All Rights Reserved
What do we need to know about Net Neautrality: is the internet’s guiding principle: It preserves our right to communicate freely online. Right now, you can go online and connect with friends, watch videos and read the news. There’s a good chance you are reading this online right now.
We do much more on the internet than consume content, however. Increasingly, the internet is also where we create. We use online platforms and digital services to develop, share and spread ideas around the corner and around the globe.
But this week, the leadership at the Federal Communications Commission put forth a plan to kill the foundation of this openness. They have released a draft of its plan to kill net-neutrality rules , which equalized access to the internet and prevented broadband providers from favoring their own apps and services. Net neutrality is the right to go where you want and do what you want on the internet without your broadband provider getting in the way. It means your broadband provider can’t block websites, throttle services or charge you premiums if you want to reach certain online content.
So What comes next?
The FCC’s move will allow companies like Comcast, AT&T and Verizon to charge internet companies for speedier access to consumers and to block outside services they don’t like. The change also axes a host of consumer protections, including privacy requirements and rules barring unfair practices that gave consumers an avenue to pursue complaints about price gouging.
Proponents of wiping out these rules think that by allowing broadband providers more control and the ability to charge for premium access, it will spur investment. This is a dubious proposition.
FCC Chairman Ajit Pai says his plan eliminates unnecessary regulation. But many worry that his proposal will stifle small tech firms and leave ordinary citizens more at the mercy of cable and wireless companies.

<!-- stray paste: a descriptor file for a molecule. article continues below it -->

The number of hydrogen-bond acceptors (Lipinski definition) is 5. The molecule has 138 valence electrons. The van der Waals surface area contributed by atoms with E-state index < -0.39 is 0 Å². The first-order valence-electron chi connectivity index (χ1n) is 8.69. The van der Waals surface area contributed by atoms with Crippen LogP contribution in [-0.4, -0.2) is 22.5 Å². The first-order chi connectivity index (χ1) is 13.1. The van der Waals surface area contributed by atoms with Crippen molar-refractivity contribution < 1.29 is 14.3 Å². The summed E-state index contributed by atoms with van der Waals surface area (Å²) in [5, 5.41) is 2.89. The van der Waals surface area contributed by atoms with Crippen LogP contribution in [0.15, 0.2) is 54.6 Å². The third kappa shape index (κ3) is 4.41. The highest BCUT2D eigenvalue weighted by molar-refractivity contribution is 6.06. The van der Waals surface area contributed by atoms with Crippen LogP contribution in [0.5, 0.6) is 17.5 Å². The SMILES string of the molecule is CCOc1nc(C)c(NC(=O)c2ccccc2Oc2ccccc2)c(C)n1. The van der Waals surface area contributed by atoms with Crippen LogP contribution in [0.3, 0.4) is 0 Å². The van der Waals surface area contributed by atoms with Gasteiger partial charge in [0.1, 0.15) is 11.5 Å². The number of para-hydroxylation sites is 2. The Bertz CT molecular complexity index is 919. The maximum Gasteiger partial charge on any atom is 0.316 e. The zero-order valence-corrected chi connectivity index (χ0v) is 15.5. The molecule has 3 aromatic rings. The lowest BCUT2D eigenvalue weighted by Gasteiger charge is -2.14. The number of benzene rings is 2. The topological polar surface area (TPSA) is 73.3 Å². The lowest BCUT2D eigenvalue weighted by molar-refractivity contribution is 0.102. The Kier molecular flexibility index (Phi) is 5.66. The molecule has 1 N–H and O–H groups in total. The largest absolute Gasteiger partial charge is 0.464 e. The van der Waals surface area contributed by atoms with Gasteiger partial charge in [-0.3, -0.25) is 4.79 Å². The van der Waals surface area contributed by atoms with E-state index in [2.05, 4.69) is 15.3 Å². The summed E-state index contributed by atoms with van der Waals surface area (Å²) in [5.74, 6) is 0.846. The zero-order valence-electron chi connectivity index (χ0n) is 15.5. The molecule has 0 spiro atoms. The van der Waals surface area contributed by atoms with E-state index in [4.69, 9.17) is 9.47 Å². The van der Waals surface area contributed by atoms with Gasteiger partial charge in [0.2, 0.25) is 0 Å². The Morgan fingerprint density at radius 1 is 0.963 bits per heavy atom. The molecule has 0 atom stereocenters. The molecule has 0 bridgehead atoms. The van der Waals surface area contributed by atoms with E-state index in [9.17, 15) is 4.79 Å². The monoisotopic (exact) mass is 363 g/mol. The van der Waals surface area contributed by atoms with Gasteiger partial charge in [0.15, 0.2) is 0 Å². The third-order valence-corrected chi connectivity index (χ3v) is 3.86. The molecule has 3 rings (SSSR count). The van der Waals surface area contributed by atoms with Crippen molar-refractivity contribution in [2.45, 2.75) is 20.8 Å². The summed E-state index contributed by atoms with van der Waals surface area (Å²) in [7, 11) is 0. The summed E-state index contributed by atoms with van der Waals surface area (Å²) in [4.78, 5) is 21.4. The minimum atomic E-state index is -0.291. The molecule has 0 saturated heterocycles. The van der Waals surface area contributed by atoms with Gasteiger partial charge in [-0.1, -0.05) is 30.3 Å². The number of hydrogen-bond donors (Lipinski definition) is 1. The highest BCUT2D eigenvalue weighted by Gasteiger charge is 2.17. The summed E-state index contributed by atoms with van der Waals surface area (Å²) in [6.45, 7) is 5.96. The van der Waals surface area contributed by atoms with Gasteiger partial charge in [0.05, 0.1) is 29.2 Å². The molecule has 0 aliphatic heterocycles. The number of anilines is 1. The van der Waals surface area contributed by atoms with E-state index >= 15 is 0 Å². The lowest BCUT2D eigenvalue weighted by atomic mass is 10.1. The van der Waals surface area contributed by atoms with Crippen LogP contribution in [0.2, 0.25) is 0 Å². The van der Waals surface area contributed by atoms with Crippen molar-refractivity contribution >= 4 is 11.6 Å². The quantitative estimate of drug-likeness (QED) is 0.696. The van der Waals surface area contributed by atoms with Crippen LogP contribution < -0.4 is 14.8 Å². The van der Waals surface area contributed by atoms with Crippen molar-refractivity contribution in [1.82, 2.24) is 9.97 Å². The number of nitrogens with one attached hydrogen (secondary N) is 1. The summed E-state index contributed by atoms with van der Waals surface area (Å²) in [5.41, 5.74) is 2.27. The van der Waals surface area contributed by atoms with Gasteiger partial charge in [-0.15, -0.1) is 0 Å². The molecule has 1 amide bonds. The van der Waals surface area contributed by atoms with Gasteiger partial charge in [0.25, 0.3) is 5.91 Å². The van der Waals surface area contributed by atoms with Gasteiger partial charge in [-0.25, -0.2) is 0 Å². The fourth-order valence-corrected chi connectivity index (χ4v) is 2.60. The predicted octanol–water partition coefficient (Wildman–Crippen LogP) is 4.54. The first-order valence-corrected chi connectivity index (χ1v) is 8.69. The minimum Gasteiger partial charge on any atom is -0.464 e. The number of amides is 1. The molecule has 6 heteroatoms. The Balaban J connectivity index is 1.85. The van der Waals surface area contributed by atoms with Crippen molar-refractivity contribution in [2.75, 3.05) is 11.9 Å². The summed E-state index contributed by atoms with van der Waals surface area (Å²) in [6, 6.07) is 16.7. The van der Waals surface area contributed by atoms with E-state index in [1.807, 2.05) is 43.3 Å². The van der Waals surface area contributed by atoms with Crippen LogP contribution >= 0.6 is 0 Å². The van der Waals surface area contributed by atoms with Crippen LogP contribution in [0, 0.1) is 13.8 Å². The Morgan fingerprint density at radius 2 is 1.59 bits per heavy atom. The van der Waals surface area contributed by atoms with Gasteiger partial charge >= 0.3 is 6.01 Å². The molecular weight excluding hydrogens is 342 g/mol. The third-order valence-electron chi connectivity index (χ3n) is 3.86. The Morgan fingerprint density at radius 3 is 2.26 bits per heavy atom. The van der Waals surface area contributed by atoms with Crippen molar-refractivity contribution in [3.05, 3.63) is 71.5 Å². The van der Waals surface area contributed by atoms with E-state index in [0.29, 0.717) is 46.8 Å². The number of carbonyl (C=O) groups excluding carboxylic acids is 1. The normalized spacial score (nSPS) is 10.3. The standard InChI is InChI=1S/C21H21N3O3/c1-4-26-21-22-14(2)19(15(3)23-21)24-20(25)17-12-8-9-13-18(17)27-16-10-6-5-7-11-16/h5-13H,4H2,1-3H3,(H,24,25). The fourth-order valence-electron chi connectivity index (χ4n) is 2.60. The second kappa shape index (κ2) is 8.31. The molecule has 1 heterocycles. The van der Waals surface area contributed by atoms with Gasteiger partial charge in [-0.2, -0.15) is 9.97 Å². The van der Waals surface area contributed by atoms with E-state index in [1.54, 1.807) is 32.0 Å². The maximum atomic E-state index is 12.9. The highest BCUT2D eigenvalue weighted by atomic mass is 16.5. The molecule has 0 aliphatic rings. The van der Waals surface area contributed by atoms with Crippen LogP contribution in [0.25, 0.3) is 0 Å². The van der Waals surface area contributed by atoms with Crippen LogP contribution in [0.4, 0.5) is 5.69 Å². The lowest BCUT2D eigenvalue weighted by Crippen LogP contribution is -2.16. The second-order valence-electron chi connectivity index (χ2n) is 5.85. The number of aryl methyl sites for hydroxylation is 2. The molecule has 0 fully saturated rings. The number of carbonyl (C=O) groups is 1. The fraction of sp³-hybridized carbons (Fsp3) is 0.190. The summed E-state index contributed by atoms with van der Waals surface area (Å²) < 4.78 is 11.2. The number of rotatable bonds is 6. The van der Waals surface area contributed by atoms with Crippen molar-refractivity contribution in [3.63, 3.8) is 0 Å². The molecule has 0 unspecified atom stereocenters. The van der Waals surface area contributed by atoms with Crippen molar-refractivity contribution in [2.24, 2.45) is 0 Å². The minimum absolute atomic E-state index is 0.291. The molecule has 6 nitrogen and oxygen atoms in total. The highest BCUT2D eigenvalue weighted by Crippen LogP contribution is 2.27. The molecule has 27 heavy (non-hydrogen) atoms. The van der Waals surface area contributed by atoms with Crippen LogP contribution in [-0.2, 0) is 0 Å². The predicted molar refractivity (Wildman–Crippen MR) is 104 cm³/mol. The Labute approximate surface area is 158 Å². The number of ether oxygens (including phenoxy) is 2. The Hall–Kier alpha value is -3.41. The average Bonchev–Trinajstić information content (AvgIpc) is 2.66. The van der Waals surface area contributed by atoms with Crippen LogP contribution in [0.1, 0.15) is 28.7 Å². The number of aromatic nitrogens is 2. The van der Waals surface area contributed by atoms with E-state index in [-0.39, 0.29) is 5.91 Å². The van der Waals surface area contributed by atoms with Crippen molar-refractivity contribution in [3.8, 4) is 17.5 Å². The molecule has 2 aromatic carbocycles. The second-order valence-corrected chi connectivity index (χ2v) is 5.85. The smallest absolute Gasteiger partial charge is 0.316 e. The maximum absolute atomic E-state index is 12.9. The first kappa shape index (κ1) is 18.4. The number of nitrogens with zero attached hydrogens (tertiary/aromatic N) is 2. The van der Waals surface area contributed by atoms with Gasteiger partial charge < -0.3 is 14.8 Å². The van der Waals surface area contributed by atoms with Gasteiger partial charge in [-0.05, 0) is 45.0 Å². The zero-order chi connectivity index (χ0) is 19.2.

During the last Republican administration, that of George W. Bush, FCC policy held that people should be able to see what they want on the internet and to use the services they preferred. But attempts to enshrine that net-neutrality principle in regulation never held up in court — at least until Wheeler pushed through the current rules now slated for termination.
Pai’s proposals stand a good chance of enactment at the next FCC meeting in December. But there will be lawsuits to challenge them.
The formal proposal reveals more details of the plan than were in the FCC’s Tuesday press release. For instance, if companies like Comcast, AT&T and Verizon decide to block a particular app, throttle data speeds for a rival service or offer faster speeds to companies who pay for it, they merely need to disclose their policies for doing so.
The FCC also says it will pre-empt state rules on privacy and net neutrality that contradict its approach. Verizon has noted that New York has several privacy bills pending, and that the California legislature has suggested coming up with its own version of net neutrality rules should the federal versions perish.
At the same time, there are real questions about who filed some of the net neutrality comments with the FCC. There are credible allegations that many of the comments were submitted by bots and others using the names of deceased people. What’s more, some 50,000 recent consumer complaints appear to have gone missing.
As he announced this week, New York Atty. Gen. Eric Schneiderman has been investigating these apparently fake comments for six months. The Government Accountability Office is also looking into how a denial-of-service attack may have prevented people from getting their thoughts into the official record.
If the idea behind the plan is bad, the process for commenting on it has been even worse.
Before my fellow FCC members vote to dismantle net neutrality, they need to get out from behind their desks and computers and speak to the public directly. The FCC needs to hold hearings around the country to get a better sense of how the public feels about the proposal.
When they do this, they will likely find that, outside of a cadre of high-paid lobbyists and lawyers in Washington, there isn’t a constituency that likes this proposal. In fact, the FCC will probably discover that they have angered the public and caused them to question just whom the agency works for.
I think the FCC needs to work for the public, and therefore that this proposal needs to be slowed down and eventually stopped. In the time before the agency votes, anyone who agrees should do something old-fashioned: Make a ruckus.